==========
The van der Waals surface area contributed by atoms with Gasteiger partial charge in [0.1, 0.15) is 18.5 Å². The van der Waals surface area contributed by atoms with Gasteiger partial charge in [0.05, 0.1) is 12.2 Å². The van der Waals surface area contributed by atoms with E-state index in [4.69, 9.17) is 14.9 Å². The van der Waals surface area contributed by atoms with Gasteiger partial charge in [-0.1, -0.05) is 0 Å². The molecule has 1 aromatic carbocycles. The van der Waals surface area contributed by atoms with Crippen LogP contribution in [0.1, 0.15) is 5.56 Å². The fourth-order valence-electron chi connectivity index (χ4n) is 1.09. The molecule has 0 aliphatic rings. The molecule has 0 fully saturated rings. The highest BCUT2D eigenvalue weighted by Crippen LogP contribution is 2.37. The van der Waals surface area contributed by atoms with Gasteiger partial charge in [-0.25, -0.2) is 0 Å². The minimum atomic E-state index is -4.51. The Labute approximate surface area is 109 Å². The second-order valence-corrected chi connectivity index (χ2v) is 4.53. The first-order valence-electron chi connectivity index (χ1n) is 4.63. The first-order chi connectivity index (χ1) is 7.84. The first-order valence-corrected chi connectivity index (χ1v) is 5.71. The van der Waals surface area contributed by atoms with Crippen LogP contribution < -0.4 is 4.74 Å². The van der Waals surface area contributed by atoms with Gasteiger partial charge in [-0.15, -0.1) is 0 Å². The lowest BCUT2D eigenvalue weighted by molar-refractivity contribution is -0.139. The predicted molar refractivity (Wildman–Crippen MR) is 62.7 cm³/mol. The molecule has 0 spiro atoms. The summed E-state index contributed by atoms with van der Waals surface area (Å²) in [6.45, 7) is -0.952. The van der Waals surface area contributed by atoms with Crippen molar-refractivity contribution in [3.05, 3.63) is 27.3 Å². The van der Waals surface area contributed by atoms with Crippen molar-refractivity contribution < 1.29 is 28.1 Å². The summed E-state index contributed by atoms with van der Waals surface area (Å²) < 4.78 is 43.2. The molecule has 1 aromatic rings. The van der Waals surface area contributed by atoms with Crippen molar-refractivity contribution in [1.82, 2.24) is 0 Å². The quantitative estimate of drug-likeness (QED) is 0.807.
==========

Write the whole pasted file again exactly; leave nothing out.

The van der Waals surface area contributed by atoms with Gasteiger partial charge in [0.1, 0.15) is 18.5 Å². The van der Waals surface area contributed by atoms with Gasteiger partial charge in [0.05, 0.1) is 12.2 Å². The van der Waals surface area contributed by atoms with E-state index in [4.69, 9.17) is 14.9 Å². The van der Waals surface area contributed by atoms with Gasteiger partial charge in [-0.1, -0.05) is 0 Å². The molecule has 1 aromatic carbocycles. The van der Waals surface area contributed by atoms with Crippen LogP contribution in [0.1, 0.15) is 5.56 Å². The fourth-order valence-electron chi connectivity index (χ4n) is 1.09. The molecule has 0 aliphatic rings. The molecule has 0 fully saturated rings. The highest BCUT2D eigenvalue weighted by Crippen LogP contribution is 2.37. The van der Waals surface area contributed by atoms with Gasteiger partial charge in [-0.25, -0.2) is 0 Å². The minimum atomic E-state index is -4.51. The Labute approximate surface area is 109 Å². The second-order valence-corrected chi connectivity index (χ2v) is 4.53. The first-order valence-electron chi connectivity index (χ1n) is 4.63. The first-order chi connectivity index (χ1) is 7.84. The first-order valence-corrected chi connectivity index (χ1v) is 5.71. The van der Waals surface area contributed by atoms with Crippen LogP contribution < -0.4 is 4.74 Å². The van der Waals surface area contributed by atoms with Gasteiger partial charge in [-0.15, -0.1) is 0 Å². The lowest BCUT2D eigenvalue weighted by molar-refractivity contribution is -0.139. The predicted molar refractivity (Wildman–Crippen MR) is 62.7 cm³/mol. The molecule has 0 spiro atoms. The summed E-state index contributed by atoms with van der Waals surface area (Å²) in [6.45, 7) is -0.952. The van der Waals surface area contributed by atoms with Crippen molar-refractivity contribution in [3.05, 3.63) is 27.3 Å². The van der Waals surface area contributed by atoms with Crippen molar-refractivity contribution < 1.29 is 28.1 Å². The summed E-state index contributed by atoms with van der Waals surface area (Å²) < 4.78 is 43.2. The molecule has 1 aromatic rings. The van der Waals surface area contributed by atoms with Crippen molar-refractivity contribution in [1.82, 2.24) is 0 Å². The quantitative estimate of drug-likeness (QED) is 0.807.